proxy letter constituted a post-suit demand, which, under
Spiegel, would preclude him from claiming demand futility.
Defendants set forth the standards under Delaware law for
determining whether a demand is sufficient. Defendants correctly
state that a shareholder's demand must "(1) identify the alleged
wrongdoers, (2) describe the factual basis of the alleged acts,
(3) describe the harm caused to the corporation, and (4) request
remedial relief." Defendants' Opposition, at 9 (citing Levner
v. Saud, 903 F. Supp. 452, 456 (S.D.N.Y. 1994); Allison v.
General Motors Corp., 604 F. Supp. 1106, 1117 (Del. 1985); 5
Moore's Federal Practice, § 23.1.08[b] (3d ed. 1997)). The
proxy letter at issue here fails to identify the alleged
wrongdoers, fails to describe the factual basis of the alleged
acts, and fails to describe the harm caused to the corporation.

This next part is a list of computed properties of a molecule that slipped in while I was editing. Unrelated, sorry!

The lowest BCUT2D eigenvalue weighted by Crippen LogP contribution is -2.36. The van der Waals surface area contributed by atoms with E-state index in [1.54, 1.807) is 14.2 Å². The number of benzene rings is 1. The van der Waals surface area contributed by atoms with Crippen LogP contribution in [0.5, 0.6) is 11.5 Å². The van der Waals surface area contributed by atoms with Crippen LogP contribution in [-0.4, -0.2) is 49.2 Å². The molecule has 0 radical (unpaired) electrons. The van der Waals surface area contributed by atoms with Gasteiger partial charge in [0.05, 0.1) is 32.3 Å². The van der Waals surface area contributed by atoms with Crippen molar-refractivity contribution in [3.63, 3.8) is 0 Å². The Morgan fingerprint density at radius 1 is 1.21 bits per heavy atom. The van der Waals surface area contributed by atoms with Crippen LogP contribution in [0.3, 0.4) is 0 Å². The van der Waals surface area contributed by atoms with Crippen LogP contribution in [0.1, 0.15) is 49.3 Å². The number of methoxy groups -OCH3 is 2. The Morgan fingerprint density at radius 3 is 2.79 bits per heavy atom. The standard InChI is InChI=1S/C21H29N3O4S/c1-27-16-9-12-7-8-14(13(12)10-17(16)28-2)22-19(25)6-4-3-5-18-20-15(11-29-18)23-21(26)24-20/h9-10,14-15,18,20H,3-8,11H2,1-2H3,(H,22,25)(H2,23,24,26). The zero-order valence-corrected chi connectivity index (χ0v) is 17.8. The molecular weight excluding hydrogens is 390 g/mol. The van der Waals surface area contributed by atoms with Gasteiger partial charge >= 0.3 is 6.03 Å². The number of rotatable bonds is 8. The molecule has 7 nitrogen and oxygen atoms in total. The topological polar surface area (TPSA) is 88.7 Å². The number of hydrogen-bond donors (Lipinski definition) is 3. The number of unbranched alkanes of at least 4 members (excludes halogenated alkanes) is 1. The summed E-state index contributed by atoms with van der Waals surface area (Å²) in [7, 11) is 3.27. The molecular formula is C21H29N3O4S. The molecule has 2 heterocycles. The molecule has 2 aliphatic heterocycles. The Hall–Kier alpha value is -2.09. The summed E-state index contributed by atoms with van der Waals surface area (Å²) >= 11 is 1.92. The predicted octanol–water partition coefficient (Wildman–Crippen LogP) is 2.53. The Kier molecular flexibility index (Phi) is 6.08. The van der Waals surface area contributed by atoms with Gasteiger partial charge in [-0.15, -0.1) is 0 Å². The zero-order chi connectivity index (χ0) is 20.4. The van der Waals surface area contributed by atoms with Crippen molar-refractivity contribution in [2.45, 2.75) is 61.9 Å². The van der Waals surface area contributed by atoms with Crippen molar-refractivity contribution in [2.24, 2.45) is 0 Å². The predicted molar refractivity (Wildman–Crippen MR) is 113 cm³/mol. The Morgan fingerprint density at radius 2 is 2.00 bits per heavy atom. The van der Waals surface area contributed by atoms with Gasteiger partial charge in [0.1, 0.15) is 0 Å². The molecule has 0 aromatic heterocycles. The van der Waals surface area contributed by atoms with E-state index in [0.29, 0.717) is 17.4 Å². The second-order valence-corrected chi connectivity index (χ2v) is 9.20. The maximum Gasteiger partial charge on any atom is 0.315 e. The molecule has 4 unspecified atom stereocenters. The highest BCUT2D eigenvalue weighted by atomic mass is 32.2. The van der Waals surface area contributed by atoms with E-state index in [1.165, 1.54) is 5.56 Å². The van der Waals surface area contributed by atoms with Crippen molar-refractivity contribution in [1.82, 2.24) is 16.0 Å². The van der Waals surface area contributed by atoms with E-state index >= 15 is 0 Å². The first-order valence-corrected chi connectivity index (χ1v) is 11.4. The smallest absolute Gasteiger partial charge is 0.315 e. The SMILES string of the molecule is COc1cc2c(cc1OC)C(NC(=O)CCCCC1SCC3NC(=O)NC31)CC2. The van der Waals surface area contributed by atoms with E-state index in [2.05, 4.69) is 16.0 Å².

The remedial relief requested in the proxy letter is for Medibuy
to sue Premier and HPG. It does not mention PPP. Thus, under the
standards articulated by defendants themselves, the proxy letter
cannot constitute a Rule 23.1 demand. Additionally, the Court
notes that the proxy letter itself is addressed to the
shareholders rather than to the board of directors.
Defendants argue that even if the demand itself was
insufficient, "by attempting to make a demand on the
corporation, the shareholder plaintiff `tacitly concedes the
independence of the majority of the board to respond.'"
Defendants' Opposition, at 14 (quoting Levine v. Smith,
591 A.2d 194, 212, overruled on other grounds by Brehm v.
Eisner, 746 A.2d 244, 253 (Del. 2000)). However, Levine never
states that "by attempting to make a demand" the plaintiff
tacitly concedes the independence of the board; instead, it
states that "by making demand upon a board . . ." Id. at 212.
In so claiming, defendants incorrectly attempt to inject a
subjective element into the requirements for demand sufficiency.
Defendants argue that Nemazee characterizes the proxy letter as
a demand in his Amended Complaint. Leaving aside the fact that
the Court looks to the original Complaint for remand purposes,
defendants provide no legal support for the argument that
plaintiffs subsequently-expressed intentions should trump the
plain language of the proxy letter. An ex post facto
expression of intent cannot create a sufficient demand where one